August Norieri was a New Orleans born painter best known for his Louisiana maritime subjects such as sailboats, bayous, and lakes.
By the late nineteenth century, steamboats were being replaced by railroads for passenger and commercial transportation. New Orleans artist August Norieri documented these rapidly disappearing “floating palaces,” a romanticized name given to these often luxuriously outfitted paddlewheelers. Norieri favored maritime subjects such as sailboats, bayous, and lakes. Typical of his works are Loading the Boats at Esplanade Wharf (1885-1890), Robert E. Lee Steamship (1876), and Low Tide, Lake Pontchartrain (1893). His work was not limited to marine art; Norieri also painted portraits, made sketches, engaged in commercial art, and worked with crayon.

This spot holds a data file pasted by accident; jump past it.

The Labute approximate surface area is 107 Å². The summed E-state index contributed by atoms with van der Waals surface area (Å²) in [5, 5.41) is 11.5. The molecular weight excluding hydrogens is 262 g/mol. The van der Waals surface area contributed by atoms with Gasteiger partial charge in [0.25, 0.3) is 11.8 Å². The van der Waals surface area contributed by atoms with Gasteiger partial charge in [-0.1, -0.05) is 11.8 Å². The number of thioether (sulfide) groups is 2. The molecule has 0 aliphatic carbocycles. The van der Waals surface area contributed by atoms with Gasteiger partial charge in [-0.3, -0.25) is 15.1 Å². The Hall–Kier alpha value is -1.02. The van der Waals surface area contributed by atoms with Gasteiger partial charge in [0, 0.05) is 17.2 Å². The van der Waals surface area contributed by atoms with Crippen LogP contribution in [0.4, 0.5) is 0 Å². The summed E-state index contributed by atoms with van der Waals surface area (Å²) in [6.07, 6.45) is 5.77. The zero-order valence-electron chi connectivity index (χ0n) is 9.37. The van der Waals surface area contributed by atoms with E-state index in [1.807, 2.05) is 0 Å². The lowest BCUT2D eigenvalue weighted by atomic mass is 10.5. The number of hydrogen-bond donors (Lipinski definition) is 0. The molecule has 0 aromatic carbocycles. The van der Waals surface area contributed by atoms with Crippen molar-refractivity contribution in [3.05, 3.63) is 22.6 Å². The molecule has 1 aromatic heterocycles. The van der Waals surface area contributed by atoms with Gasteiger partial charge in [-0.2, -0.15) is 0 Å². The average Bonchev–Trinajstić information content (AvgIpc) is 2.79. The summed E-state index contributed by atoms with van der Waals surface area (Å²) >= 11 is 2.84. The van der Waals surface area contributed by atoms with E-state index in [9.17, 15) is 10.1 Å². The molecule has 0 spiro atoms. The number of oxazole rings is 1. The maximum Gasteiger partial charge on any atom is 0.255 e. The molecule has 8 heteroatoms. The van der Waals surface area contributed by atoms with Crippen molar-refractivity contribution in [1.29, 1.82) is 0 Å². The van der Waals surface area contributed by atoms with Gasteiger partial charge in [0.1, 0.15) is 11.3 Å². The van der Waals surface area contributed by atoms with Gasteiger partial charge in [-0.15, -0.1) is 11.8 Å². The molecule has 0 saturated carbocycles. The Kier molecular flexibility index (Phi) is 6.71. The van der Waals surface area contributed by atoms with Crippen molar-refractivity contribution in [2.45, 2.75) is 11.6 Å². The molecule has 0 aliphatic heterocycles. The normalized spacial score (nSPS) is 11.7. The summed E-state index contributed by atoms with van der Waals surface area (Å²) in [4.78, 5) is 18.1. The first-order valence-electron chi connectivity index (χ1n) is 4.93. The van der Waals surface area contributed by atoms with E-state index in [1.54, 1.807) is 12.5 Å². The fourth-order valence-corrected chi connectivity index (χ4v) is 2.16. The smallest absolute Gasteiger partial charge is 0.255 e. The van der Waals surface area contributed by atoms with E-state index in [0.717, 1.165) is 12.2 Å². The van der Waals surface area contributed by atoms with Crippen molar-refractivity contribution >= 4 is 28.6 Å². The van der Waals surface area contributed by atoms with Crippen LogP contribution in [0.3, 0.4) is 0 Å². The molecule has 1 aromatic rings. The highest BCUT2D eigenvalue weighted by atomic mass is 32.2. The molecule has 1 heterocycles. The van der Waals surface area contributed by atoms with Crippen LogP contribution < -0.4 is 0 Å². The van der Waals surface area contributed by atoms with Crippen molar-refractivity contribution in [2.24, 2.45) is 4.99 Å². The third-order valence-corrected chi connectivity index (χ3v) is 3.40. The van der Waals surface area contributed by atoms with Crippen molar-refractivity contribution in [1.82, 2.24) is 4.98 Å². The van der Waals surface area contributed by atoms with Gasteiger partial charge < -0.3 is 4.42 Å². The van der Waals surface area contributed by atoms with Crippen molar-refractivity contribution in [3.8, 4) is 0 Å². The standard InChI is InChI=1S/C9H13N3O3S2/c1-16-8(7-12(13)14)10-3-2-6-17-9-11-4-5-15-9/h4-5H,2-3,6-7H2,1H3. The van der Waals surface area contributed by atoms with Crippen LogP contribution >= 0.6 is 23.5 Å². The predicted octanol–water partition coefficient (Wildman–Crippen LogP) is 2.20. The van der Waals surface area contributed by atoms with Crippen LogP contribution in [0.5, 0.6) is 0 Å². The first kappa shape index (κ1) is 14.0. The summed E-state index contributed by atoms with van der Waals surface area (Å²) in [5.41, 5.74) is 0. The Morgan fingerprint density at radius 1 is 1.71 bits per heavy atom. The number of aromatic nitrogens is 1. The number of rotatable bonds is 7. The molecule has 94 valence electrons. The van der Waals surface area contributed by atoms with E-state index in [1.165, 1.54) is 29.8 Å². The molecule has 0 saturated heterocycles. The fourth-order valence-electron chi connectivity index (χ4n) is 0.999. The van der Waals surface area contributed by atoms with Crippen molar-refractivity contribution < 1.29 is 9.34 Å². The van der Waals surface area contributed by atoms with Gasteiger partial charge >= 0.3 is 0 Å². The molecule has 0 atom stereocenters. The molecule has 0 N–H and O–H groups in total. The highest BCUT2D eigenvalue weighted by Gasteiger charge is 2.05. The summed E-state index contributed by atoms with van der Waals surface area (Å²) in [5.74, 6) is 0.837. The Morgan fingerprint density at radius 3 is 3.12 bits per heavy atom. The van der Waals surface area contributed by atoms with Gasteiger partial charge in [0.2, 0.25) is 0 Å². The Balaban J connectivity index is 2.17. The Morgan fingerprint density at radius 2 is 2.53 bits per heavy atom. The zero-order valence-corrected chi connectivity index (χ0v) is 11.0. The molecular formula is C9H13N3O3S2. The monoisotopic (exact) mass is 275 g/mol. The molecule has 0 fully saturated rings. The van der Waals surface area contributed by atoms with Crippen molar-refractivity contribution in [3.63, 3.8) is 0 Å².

Although Norieri was born in New Orleans (in January or February 1860), he is often referred to as an Italian painter, presumably because of family background. He studied with the well-known New Orleans painter Andres Molinary from 1880 to 1881. In 1884 he opened a studio in the city where he practiced his art until his death on July 11, 1898.
Perhaps because he died at the age of 38, Norieri’s work gained little attention during his lifetime. Nevertheless, he exhibited at the National Academy of Design in New York City in 1885, the American Exposition from 1885 to 1886, and the Artists’ Association of New Orleans (in which he was a member) from 1886 to 1887.